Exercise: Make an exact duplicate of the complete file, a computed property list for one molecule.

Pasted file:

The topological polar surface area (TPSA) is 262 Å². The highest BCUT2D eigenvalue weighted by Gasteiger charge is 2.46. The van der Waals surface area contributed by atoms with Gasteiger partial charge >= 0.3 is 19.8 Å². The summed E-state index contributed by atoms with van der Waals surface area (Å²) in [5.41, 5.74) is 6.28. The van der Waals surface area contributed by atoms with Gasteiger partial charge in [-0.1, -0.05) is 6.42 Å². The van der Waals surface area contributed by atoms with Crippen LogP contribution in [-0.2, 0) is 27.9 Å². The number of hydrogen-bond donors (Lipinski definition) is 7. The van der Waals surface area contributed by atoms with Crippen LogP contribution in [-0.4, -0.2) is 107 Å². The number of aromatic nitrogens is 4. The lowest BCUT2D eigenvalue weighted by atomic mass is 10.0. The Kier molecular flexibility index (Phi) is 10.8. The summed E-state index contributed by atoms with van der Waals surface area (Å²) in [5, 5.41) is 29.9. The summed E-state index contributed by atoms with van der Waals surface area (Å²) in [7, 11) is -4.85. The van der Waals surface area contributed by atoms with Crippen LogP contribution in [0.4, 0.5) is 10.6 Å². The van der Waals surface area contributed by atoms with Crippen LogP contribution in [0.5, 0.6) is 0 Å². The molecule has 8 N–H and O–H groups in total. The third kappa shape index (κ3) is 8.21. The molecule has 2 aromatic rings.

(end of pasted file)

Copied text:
The topological polar surface area (TPSA) is 262 Å². The highest BCUT2D eigenvalue weighted by Gasteiger charge is 2.46. The van der Waals surface area contributed by atoms with Gasteiger partial charge >= 0.3 is 19.8 Å². The summed E-state index contributed by atoms with van der Waals surface area (Å²) in [5.41, 5.74) is 6.28. The van der Waals surface area contributed by atoms with Gasteiger partial charge in [-0.1, -0.05) is 6.42 Å². The van der Waals surface area contributed by atoms with Crippen LogP contribution in [-0.2, 0) is 27.9 Å². The number of hydrogen-bond donors (Lipinski definition) is 7. The van der Waals surface area contributed by atoms with Crippen LogP contribution in [-0.4, -0.2) is 107 Å². The number of aromatic nitrogens is 4. The lowest BCUT2D eigenvalue weighted by atomic mass is 10.0. The Kier molecular flexibility index (Phi) is 10.8. The summed E-state index contributed by atoms with van der Waals surface area (Å²) in [5, 5.41) is 29.9. The summed E-state index contributed by atoms with van der Waals surface area (Å²) in [7, 11) is -4.85. The van der Waals surface area contributed by atoms with Crippen LogP contribution in [0.4, 0.5) is 10.6 Å². The van der Waals surface area contributed by atoms with Crippen LogP contribution in [0.5, 0.6) is 0 Å². The molecule has 8 N–H and O–H groups in total. The third kappa shape index (κ3) is 8.21. The molecule has 2 aromatic rings.